After mere months, WSU Everett’s first hospitality business management graduate is already making a splash with restaurant industry leader Red Robin.
Anna Carlson, 23, began her career with a dream: “I’ve wanted to own my own restaurant since I came up with a concept in seventh grade,” she says.
Carlson began working at Red Robin near Bellevue right after completing her associate’s degree at Bellevue College, before becoming the very first transfer student to complete a degree in hospitality business management at WSU North Puget Sound at Everett. She worked her way through college, starting as a host.
“I wanted to learn every single position and aspect of the restaurant industry because this is what I want to do for the rest of my life,” Carlson says. “I want to be the leader in the industry.”
After three weeks as host, she was promoted to host trainer. After three months, she was promoted to server. After a few more weeks, she was training the servers. Not long after that, she was promoted to lead certified learning coach for her Red Robin location and named the 2014 Team Member of the Year. The first summer she worked double shifts five days a week. In eight months, she worked more than 1,010 hours.
“Sleep? I didn’t even know what it was,” she says.
During that time, she handled additional duties well above her pay grade. Her manager taught her about liquor inventory while her general manager taught her about profit and loss statements and other important financial aspects of the business.
Those managers, knowing that she was studying hospitality business management at WSU, put her on a path toward management. “They really took an interest in my ongoing development,” she says.
The WSU Everett advantage
In addition to the cost savings Carlson was able to take advantage of by transferring to WSU, she was able to shape the development of the WSU North Puget Sound at Everett campus. She was even a founding member of the Associated Students of Washington State University Everett, taking responsibility for helping draft the club’s founding documents.
“I really felt like I was able to make WSU Everett my home. I’ll be able to tell my kids, ‘You know that awesome campus you’re going to go to in Everett? I helped start that!’ “
She was also one of the first students to engage with Everett-area industry and community leaders as a WSU student at the new campus. One class gave her the chance to work with the communities impacted by the 2014 Oso mudslide that took 43 lives. Her work was part of a multi-year project that recently culminated in Arlington and Darrington, Wash. being named a finalist in the national America’s Best Communities contest. They were awarded $100,000 to implement their economic redevelopment plan and are now competing for up to $3 million.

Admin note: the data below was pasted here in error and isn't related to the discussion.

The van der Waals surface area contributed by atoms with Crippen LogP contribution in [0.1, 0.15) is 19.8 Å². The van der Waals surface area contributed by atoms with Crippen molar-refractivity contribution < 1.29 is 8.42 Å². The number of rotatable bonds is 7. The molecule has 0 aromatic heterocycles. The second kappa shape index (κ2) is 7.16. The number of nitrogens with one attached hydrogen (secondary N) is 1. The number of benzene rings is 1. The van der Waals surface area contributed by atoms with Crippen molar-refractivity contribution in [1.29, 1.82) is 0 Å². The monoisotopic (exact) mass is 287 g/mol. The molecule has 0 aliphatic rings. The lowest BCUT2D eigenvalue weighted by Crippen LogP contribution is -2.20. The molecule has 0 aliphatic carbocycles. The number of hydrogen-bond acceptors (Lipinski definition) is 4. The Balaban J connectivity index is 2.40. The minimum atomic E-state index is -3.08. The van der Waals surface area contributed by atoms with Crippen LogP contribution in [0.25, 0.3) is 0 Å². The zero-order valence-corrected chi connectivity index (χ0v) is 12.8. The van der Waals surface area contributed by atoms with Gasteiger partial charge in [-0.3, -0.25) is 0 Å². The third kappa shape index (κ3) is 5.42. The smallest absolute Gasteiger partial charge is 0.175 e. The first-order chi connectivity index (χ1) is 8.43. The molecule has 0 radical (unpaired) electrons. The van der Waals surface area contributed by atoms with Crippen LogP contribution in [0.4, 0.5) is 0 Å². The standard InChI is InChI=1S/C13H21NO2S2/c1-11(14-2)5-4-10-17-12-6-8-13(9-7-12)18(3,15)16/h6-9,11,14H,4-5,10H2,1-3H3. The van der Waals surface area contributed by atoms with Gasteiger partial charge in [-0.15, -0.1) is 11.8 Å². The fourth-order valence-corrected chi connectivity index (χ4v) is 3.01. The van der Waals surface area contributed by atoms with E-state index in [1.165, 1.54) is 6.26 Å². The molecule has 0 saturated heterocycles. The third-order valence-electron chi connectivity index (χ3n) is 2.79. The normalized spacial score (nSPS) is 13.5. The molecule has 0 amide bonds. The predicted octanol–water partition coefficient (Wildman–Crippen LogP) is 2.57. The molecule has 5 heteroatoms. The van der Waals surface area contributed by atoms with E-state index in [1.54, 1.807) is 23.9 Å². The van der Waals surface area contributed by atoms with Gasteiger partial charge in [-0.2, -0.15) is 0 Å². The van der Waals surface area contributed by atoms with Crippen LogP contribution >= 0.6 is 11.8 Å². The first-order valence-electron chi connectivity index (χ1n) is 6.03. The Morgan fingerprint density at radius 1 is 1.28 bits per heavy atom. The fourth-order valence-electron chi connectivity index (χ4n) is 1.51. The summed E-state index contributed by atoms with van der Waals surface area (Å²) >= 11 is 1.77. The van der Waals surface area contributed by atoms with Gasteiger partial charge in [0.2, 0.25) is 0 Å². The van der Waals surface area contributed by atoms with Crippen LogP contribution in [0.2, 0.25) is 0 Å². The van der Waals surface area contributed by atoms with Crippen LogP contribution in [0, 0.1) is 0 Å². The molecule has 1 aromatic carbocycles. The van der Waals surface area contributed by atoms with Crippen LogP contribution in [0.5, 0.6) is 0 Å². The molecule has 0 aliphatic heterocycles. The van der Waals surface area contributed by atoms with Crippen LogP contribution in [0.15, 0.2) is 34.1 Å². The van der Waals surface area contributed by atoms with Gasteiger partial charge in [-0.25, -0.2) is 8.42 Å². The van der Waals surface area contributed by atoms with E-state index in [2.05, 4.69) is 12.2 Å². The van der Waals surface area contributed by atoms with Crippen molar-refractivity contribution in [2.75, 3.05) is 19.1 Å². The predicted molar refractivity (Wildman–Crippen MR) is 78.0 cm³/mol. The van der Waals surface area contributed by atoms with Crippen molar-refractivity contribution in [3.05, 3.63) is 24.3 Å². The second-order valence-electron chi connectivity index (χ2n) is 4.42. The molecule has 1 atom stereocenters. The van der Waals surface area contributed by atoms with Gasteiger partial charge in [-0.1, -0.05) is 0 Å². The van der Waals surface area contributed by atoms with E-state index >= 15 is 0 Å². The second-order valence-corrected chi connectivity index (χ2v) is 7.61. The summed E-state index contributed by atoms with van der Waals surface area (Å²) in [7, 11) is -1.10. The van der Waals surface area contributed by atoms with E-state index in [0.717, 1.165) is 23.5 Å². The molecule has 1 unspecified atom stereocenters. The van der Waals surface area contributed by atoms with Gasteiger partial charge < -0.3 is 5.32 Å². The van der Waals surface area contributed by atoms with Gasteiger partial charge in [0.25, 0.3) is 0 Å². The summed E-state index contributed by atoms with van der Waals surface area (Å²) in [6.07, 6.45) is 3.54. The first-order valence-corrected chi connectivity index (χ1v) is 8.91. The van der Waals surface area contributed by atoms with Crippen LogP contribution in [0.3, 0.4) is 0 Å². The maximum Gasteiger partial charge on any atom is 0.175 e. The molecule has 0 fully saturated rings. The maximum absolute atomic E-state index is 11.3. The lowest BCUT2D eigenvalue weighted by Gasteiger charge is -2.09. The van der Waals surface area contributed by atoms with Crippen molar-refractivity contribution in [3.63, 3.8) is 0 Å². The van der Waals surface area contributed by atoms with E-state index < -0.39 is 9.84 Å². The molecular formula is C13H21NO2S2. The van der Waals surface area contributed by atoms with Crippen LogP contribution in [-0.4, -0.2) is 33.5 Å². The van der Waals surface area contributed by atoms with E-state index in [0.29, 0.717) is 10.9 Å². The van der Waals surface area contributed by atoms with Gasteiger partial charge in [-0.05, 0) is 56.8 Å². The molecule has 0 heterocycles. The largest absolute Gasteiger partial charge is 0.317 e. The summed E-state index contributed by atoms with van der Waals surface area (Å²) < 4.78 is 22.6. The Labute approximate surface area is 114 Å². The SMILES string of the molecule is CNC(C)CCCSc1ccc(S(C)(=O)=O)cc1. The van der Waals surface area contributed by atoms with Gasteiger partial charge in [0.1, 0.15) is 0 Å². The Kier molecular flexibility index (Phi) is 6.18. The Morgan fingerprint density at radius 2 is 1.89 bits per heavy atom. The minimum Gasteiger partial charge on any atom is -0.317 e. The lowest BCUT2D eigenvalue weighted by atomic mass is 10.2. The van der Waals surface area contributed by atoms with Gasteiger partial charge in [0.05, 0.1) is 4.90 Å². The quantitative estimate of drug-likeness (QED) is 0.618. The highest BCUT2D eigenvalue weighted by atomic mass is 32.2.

Through strong work by WSU Everett faculty, including program coordinator Mark Beattie, students have had great access to local hospitality companies. Carlson loved the experiences she got through her Food, Beverage and Labor course.
“It was one of my favorite courses, and not just because Mark is an absolutely amazing professor, but because he was able to get us the opportunity to do real-world analysis and work for Bluewater Distillery,” Carlson said. “We were able to take their numbers, take their vision and come up with recipes for their menus and schedules for their staff. We were able to come up with an analysis, but it was as if we opening up our own restaurant. For me that was the most rewarding educational experience I have ever had.”
Engaging in diverse educational experiences
Carlson took advantage of an array of opportunities afforded to her through her WSU education.
In summer 2015, she traveled to the Apicius International School of Hospitality in Florence, Italy as part of a study abroad program led by Jamie Callison, executive chef in the WSU School of Hospitality Business Management.
Based on her performance observed by the Apicius chefs, Carlson was asked to join an international team preparing meals for an event at the James Beard House through TuttoToscana, a three-week program in Florence that transfers to New York City for a week of real life events at prestigious locations.
“That was a once-in-a-lifetime opportunity,” Carlson says.
“Traveling to New York City for the first time and enduring long hours in the kitchen while keeping up with assignments pushed Anna to new levels of resilience and achievement,” says Mark Beattie, clinical assistant professor at WSU Everett. “She will draw strength from the experience throughout her career.”
Bleeding crimson and gray
“Every WSU professor I had cared about my development and learning. Mark Beattie and Nancy Swanger, in particular, are rock stars,” Carlson says. “That’s something that sets WSU apart from other universities.”
There is more that sets WSU apart, according to Carlson. “There is no other university that allows these real experiences with real businesses and the study abroad programs,” she says. “Without WSU, I wouldn’t have been able to negotiate as well as I did and move up to management as fast as I did. The things I was able to learn and do at WSU set me apart from other candidates.”
“As a result of good timing and opportunity, Anna was our first North Puget Sound at Everett student to graduate; walking across the stage in December 2015 and into a management training program at Red Robin,” Beattie said. “I am very proud of all that Anna has accomplished and am looking forward to seeing her grow and succeed as a Red Robin Manager – not to mention bottomless fries and strawberry lemonade when I visit.”
After graduation, she was offered a path to management through an eight-week training program at the Northgate Seattle Red Robin location. She completed the program and is an assistant manager at the Red Robin in Factoria, a neighborhood of Bellevue near her home.